Playlist: Bobby Womack, Soul Man

Bobby Womack

Ahead of his live performance at Liverpool Philharmonic this Sunday, we look at soul legend Bobby Womack’s greatest hits…

Bobby Womack is, by any account, an industry legend. With collaborators including Aretha Franklin, The Rolling Stones, The Roots, Mos Def, Todd Rundgren, and most recently Damon Albarn, Womack’s long and varied career as a hit-maker spans 1960s soul, 1980s R&B and a latter day revival.

His back catalogue has been covered by Mary J.Blige, Kelly Rowland, Jimmy Riley and James Taylor, and used for cult film soundtracks — you’ll recognise Across 110th Street from Tarantino’s Jackie Brown, and his cover of California Dreamin’ recently turned up on 2009 British film Fish Tank.

Perhaps best known for It’s All Over Now, written (with Shirley Womack) for gospel-influenced chart-toppers The Valentinos (aka Bobby and his brother Cecil), it was covered by The Rolling Stones after being played to the band during their first North American tour, by New York radio DJ ‘Murray the K’, who produced a series of interviews with the band on his WINS Swinging Soiree hit radio show (following similar success with the Beatles that year). The Stones “raved on it” and said “it was their kind of song”; in July 1964 history was made when it became their first number one hit.

Raised Baptist, music was a family business; a young Womack toured the gospel circuit in the 50s and 60s, singing and playing guitar. After the Valentinos, he pursued a solo career, playing on several of Aretha Franklin’s albums including Lady Soul. Collaborations with Sly and the Family Stone and Janis Joplin followed; providing vocals and guitar to There’s a Riot Goin’ On, and writing Trust Me for Joplin’s album Pearl. Womack was one of the last people to speak to Joplin before her death in 1970.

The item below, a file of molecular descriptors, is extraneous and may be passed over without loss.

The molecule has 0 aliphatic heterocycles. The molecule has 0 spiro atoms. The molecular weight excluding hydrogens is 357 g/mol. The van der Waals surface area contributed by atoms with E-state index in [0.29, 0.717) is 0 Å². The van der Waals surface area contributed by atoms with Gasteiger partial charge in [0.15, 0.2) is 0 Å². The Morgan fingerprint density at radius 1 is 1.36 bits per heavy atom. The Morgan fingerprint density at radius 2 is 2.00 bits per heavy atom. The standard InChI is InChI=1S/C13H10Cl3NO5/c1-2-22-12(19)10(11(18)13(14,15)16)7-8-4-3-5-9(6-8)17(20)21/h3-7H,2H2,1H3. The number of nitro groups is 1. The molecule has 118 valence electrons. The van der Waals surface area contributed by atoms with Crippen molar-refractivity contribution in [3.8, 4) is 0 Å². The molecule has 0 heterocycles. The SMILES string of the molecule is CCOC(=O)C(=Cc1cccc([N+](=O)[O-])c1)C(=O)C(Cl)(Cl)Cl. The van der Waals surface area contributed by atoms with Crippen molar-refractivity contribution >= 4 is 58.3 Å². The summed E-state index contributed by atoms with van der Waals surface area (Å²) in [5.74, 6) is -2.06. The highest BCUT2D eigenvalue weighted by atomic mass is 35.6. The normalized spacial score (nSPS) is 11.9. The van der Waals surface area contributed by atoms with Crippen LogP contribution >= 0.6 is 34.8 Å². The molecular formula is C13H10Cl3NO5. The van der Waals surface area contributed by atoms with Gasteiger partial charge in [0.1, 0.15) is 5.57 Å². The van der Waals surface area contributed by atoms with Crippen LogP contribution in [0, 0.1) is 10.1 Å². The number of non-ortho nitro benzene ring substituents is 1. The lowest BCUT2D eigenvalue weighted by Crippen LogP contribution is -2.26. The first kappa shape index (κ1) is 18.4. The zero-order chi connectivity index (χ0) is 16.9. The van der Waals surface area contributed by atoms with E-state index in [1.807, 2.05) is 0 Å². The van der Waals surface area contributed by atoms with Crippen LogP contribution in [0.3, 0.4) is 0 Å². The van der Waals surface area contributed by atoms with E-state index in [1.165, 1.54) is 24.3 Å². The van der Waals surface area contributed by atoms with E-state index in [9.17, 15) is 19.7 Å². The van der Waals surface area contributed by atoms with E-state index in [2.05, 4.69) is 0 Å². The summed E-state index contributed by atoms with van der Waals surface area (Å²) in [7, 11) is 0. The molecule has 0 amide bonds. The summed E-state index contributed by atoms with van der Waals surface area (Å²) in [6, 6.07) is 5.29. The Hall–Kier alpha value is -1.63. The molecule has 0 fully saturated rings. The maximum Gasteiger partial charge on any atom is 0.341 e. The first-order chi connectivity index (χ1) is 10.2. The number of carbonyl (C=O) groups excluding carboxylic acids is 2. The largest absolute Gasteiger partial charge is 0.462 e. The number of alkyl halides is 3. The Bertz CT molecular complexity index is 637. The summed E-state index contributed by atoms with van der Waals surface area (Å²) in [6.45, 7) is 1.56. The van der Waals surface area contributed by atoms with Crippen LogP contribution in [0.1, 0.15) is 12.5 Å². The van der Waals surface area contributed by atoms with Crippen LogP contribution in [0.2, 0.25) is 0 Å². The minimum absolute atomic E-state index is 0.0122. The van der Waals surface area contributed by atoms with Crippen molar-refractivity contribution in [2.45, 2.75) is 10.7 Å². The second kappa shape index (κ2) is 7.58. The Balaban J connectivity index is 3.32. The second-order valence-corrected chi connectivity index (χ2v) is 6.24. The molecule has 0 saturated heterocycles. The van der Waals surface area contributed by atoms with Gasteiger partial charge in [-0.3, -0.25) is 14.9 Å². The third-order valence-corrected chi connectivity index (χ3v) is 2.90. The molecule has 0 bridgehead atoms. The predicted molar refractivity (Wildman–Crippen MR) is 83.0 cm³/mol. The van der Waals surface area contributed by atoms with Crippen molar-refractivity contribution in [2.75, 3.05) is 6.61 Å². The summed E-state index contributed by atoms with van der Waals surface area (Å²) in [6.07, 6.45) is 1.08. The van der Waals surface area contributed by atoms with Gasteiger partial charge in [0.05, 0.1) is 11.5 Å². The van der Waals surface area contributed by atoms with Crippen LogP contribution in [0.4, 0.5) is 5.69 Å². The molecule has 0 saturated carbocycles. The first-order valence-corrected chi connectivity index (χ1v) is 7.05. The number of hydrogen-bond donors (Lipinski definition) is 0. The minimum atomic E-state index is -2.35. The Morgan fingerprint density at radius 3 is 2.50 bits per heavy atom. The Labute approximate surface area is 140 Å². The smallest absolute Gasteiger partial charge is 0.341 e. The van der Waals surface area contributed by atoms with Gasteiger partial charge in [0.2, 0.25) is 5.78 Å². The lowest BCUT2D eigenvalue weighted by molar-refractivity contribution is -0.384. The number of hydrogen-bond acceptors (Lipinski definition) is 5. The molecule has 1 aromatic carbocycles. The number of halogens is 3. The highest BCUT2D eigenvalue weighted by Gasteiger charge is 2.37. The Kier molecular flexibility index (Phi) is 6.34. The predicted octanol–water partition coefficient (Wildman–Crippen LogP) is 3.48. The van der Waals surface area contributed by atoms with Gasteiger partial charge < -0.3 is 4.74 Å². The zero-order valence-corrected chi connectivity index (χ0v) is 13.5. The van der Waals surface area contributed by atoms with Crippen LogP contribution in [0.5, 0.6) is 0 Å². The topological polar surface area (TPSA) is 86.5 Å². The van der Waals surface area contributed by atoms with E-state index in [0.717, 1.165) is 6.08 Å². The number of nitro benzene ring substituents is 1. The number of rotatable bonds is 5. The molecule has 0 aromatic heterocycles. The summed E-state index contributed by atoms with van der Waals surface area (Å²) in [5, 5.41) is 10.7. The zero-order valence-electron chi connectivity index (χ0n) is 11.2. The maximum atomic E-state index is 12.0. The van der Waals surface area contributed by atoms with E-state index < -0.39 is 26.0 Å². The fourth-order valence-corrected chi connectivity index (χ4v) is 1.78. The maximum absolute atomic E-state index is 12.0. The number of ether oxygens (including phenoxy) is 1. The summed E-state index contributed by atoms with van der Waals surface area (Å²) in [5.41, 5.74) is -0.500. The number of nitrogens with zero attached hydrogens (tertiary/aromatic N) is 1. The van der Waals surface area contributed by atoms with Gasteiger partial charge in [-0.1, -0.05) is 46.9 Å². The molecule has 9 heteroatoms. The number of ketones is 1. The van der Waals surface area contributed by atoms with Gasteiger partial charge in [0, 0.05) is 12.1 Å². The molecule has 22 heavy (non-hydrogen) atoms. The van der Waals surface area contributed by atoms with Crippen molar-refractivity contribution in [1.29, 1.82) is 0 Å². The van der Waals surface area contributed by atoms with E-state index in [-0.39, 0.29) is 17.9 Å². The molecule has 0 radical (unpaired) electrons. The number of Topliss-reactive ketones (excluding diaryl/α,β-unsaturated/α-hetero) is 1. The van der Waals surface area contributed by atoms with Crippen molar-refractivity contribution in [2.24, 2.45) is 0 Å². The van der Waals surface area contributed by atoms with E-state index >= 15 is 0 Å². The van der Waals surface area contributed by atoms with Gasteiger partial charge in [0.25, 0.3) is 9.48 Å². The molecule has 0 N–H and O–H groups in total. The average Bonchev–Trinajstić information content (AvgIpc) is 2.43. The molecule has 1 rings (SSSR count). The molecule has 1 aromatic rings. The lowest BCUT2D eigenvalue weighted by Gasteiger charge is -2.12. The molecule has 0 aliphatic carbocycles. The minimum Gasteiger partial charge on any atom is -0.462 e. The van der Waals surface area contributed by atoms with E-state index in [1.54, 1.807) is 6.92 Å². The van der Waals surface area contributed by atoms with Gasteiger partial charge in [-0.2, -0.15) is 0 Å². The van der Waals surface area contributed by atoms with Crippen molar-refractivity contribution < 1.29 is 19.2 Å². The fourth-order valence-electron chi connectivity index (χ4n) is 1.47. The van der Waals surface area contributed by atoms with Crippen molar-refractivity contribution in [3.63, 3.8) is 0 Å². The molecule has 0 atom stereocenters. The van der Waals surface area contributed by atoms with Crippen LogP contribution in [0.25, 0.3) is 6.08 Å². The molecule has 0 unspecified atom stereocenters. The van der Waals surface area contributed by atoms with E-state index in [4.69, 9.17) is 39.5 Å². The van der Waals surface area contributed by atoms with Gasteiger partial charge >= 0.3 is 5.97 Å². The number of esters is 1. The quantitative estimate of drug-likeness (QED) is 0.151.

For all the highs, however, Womack has suffered various set-backs; behind the scenes, he has had to deal with scandal — Sam Cooke’s protege, Womack married his widow just three months after his mentor was shot dead — including an addiction to crack and alcohol. He was diagnosed with Alzheimer’s disease last year.

His lows make his 2012 award-winning album all the more extraordinary. We’ve included four tracks from The Bravest Man In The Universe in our playlist; created with producers Albarn and Richard Russell, and featuring Lana Del Ray and Gil Scott-Heron, the album is an ode to old age, experience and redemption, highlighting Womack’s gospel roots with sparse electronic arrangements. His incredibly rich voice is full of cracks and pathos; aged, yes, yet largely unchanged from the hits Lookin’ For a Love, That’s The Way I Feel About Cha, Woman’s Gotta Have It, Harry Hippie, Across 110th Street and If You Think You’re Lonely Now.

Womack first worked with Albarn on Stylo (also featuring Mos Def), from the Gorrilaz 2010 album, Plastic Beach, and then again on 2011′s The Fall with Bobby in Phoenix. The singer hadn’t made a record of his own in more than a decade; the last album, Resurrection, was released in 1994 after a break from his solo career to sober up. “I was ostracised from the music community when I was 21 (on marrying Barbara Cooke). I feel like after 45 years Damon has welcomed me back in.”

Inducted into the Rock and Roll Hall of Fame in 2009, respect for Womack’s new work has won him new fans, leading to performances with Pitchfork, Later… With Jools Holland, BBC6 Music, Glastonbury, and Le Grand Journal, winning Best Album at the Q Awards, and enthusiastically taking on an international tour.

Bobby Womack, Soul Man: Long may he reign.

Bobby Womack plays the Liverpool Philharmonic Hall Sunday 26 January, 7.30pm

Posted on 20/01/2014 by thedoublenegative